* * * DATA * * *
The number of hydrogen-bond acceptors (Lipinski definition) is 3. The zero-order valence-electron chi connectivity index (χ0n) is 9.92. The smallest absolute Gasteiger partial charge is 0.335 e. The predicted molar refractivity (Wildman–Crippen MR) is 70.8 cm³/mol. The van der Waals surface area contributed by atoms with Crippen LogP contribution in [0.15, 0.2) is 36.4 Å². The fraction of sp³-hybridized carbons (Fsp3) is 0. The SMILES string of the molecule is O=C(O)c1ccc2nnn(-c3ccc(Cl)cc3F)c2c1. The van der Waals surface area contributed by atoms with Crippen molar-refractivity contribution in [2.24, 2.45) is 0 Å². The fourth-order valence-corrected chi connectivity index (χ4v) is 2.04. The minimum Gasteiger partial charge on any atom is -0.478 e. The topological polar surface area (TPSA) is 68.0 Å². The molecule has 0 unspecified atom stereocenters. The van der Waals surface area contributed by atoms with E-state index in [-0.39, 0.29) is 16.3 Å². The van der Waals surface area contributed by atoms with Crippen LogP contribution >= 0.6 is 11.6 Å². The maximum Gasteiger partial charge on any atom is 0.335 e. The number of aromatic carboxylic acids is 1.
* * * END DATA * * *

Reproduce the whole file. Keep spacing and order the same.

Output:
The number of hydrogen-bond acceptors (Lipinski definition) is 3. The zero-order valence-electron chi connectivity index (χ0n) is 9.92. The smallest absolute Gasteiger partial charge is 0.335 e. The predicted molar refractivity (Wildman–Crippen MR) is 70.8 cm³/mol. The van der Waals surface area contributed by atoms with Crippen LogP contribution in [0.15, 0.2) is 36.4 Å². The fraction of sp³-hybridized carbons (Fsp3) is 0. The SMILES string of the molecule is O=C(O)c1ccc2nnn(-c3ccc(Cl)cc3F)c2c1. The van der Waals surface area contributed by atoms with Crippen molar-refractivity contribution in [2.24, 2.45) is 0 Å². The fourth-order valence-corrected chi connectivity index (χ4v) is 2.04. The minimum Gasteiger partial charge on any atom is -0.478 e. The topological polar surface area (TPSA) is 68.0 Å². The molecule has 0 unspecified atom stereocenters. The van der Waals surface area contributed by atoms with E-state index in [-0.39, 0.29) is 16.3 Å². The van der Waals surface area contributed by atoms with Crippen LogP contribution >= 0.6 is 11.6 Å². The maximum Gasteiger partial charge on any atom is 0.335 e. The number of aromatic carboxylic acids is 1.